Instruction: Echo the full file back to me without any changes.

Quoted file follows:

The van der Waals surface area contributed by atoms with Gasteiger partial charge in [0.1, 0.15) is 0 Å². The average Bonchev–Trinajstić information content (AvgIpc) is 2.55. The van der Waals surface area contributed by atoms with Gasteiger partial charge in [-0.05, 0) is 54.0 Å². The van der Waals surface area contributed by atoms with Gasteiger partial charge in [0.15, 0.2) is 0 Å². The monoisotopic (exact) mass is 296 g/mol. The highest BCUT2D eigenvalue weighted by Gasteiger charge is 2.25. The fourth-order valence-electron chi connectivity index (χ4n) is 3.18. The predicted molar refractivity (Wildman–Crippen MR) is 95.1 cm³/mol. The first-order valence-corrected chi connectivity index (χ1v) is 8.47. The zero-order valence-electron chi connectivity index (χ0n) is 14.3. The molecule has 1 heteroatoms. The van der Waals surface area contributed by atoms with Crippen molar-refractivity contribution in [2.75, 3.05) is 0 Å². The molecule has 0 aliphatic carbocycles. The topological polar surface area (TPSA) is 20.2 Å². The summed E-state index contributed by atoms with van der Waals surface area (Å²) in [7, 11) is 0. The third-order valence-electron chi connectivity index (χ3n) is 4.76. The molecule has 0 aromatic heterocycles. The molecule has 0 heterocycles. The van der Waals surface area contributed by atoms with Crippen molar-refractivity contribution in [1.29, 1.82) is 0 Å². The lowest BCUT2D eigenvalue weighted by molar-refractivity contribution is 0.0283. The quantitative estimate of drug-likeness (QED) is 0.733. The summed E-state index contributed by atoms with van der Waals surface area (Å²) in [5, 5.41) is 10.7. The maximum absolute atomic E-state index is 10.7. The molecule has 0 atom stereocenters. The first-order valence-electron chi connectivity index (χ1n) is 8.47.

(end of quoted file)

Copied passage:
The van der Waals surface area contributed by atoms with Gasteiger partial charge in [0.1, 0.15) is 0 Å². The average Bonchev–Trinajstić information content (AvgIpc) is 2.55. The van der Waals surface area contributed by atoms with Gasteiger partial charge in [-0.05, 0) is 54.0 Å². The van der Waals surface area contributed by atoms with Gasteiger partial charge in [0.15, 0.2) is 0 Å². The monoisotopic (exact) mass is 296 g/mol. The highest BCUT2D eigenvalue weighted by Gasteiger charge is 2.25. The fourth-order valence-electron chi connectivity index (χ4n) is 3.18. The predicted molar refractivity (Wildman–Crippen MR) is 95.1 cm³/mol. The first-order valence-corrected chi connectivity index (χ1v) is 8.47. The zero-order valence-electron chi connectivity index (χ0n) is 14.3. The molecule has 1 heteroatoms. The van der Waals surface area contributed by atoms with Crippen molar-refractivity contribution in [2.75, 3.05) is 0 Å². The molecule has 0 aliphatic carbocycles. The topological polar surface area (TPSA) is 20.2 Å². The summed E-state index contributed by atoms with van der Waals surface area (Å²) in [7, 11) is 0. The third-order valence-electron chi connectivity index (χ3n) is 4.76. The molecule has 0 aromatic heterocycles. The molecule has 0 heterocycles. The van der Waals surface area contributed by atoms with Crippen molar-refractivity contribution in [1.29, 1.82) is 0 Å². The lowest BCUT2D eigenvalue weighted by molar-refractivity contribution is 0.0283. The quantitative estimate of drug-likeness (QED) is 0.733. The summed E-state index contributed by atoms with van der Waals surface area (Å²) in [5, 5.41) is 10.7. The maximum absolute atomic E-state index is 10.7. The molecule has 0 atom stereocenters. The first-order valence-electron chi connectivity index (χ1n) is 8.47.